How do I symlink a folder in my home directory to nextcloud data directory in ubuntu?

Hi all

I have installed nextcloud 12 in a server running ubuntu 16.04. I have only one user account on this server. My data directory is /var/www/nextcloud/data

I want access to a folder in my home directory on this server through the nextcloud web interface so I can access it from anywhere.

I tried adding the folder as local external storage, but I have been unable to see the files inside the folder. I have tried to give recursive ownership of the parent folder. to www-data and also done chmod 750 on the files inside the folder. However I still cannot see the files and I am giving up on the external storage option.

Is there a way I can symlink the parent folder to the next cloud data directory so I can access it through NC? If so, please explain how I can do this.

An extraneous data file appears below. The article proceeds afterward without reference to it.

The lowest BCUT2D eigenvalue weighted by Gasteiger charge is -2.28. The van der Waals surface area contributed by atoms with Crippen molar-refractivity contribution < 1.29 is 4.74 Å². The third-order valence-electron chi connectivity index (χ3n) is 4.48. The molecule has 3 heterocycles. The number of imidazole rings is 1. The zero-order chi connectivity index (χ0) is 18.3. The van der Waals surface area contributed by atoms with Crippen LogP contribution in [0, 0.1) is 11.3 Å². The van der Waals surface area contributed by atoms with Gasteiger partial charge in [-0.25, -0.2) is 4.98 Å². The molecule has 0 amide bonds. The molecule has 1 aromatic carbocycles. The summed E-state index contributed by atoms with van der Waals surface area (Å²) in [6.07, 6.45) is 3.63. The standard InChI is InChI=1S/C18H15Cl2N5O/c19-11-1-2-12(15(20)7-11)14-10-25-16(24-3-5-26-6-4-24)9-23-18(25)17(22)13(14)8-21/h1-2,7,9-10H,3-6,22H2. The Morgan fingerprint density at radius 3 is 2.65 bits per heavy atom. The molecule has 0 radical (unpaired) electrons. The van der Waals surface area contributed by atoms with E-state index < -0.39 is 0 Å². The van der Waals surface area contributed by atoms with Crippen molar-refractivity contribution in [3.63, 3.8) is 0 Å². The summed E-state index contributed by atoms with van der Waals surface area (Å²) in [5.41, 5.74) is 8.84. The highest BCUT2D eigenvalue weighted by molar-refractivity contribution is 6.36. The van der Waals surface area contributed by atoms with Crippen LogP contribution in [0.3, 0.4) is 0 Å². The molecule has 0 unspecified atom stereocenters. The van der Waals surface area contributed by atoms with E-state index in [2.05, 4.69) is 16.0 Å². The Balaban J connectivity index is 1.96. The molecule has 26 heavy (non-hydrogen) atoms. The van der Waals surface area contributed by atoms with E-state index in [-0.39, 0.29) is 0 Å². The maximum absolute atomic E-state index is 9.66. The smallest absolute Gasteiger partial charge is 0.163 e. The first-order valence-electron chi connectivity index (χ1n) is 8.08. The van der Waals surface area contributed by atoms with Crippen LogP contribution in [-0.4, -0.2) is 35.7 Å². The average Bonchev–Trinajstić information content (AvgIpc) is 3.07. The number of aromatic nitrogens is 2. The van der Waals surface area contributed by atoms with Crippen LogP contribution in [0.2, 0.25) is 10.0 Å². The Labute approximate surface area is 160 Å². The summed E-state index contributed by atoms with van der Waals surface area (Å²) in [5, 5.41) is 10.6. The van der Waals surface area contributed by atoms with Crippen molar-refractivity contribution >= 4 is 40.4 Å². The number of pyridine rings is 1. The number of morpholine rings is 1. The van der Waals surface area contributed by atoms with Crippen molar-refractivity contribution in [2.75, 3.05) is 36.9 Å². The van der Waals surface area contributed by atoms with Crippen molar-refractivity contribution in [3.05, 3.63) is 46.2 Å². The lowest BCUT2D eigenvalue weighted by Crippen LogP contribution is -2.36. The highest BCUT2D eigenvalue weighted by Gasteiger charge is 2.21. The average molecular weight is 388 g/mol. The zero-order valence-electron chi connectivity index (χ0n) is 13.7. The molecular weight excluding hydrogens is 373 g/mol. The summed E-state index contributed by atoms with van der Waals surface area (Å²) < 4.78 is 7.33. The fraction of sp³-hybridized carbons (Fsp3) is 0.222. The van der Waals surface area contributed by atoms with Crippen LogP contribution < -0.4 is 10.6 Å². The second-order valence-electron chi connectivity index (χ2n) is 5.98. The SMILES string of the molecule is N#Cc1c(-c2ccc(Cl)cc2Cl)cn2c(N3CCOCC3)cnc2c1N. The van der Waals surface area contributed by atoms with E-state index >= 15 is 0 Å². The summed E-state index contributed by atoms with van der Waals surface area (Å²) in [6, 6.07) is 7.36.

Thanks

Edit: The reason I was not able to access the files was because they were on an ntfs partition. I solved this by following the answer below.

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Symlinks in the Datafolder are (sadly for you) not supported.

By the way, this forum boasts an excellent search function:

You might continue looking into external storage for your usecase. You will get this working :slight_smile:

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Thanks for the reply. I did see that thread but was not sure if NC12 had added support for symlinks in the last year. I will keep trying to add it as external storage.

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I am confident, that this is not the case, since this is a very basic Design/Security desicion, i cannot see undone in the near future, since it makes total sense, to disallow symlinks there.